The European Network on Independent Living – ENIL is launching its latest contribution to improved understanding of the right to live independently in the community, set out in Article 19 of the UN Convention on the Rights of Persons with Disabilities (CRPD). The report, entitled “Addressing Barriers to Independent Living across the Globe”, comes as the Committee on the Rights of Persons with Disabilities (CRPD Committee) prepares to adopt a General Comment on Article 19 CRPD this August.
The report discusses the challenges related to the lack of understanding of Article 19. It addresses concerns related to the universal applicability of the independent living concept, demonstrating that Article 19 can work anywhere in the world, regardless of cultural differences. Other challenges to independent living and inclusion in community, discussed in the report, include negative attitudes and stigma towards disabled people, the lack of support to families, prevalence of institutional services, barriers in community support services and mainstream services, and barriers concerning other CRPD provisions, which impact on the implementation of Article 19.
The report addresses some of the more difficult questions, such as whether disabled people can choose to live in an institution, whether group homes are in line with Article 19, and how to start the process of deinstitutionalisation.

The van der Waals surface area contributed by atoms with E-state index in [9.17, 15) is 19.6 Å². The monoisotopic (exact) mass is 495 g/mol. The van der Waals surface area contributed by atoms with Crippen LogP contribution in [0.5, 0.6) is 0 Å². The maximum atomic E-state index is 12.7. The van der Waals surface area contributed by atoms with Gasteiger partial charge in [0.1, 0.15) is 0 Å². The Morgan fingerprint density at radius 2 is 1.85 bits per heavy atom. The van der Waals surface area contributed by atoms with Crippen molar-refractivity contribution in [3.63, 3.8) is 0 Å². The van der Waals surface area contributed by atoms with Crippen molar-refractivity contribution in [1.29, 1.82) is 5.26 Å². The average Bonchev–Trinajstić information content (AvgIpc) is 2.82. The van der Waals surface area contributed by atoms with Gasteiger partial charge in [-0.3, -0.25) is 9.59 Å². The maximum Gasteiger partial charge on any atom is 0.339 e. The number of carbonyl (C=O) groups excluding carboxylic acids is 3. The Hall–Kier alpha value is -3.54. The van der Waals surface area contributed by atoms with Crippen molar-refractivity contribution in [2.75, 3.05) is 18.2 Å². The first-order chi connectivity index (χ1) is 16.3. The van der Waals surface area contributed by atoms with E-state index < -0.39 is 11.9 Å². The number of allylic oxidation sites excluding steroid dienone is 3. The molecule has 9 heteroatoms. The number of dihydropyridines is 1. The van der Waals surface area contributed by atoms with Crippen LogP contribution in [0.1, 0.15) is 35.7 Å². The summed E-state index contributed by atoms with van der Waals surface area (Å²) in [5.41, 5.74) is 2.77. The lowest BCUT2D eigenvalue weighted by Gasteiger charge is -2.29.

The recommendations, outlined in the report, were shared with the CRPD Committee in March, to assist with the drafting of the General Comment. They can be used by the Governments and civil society organisations, alongside the General Comment on Article 19, to identify actions needed to implement Article 19 CRPD.
ENIL will present the report at a roundtable in Brussels at the end of August, to coincide with the 18th Session of the CRPD Committee in Geneva. If you are interested in attending, please e-mail Lilia Angelova Mladenova at firstname.lastname@example.org.
The drafting and publication of the report were made possible thanks to generous support by the Open Society Foundations – Mental Health Initiative.
Download the report HERE.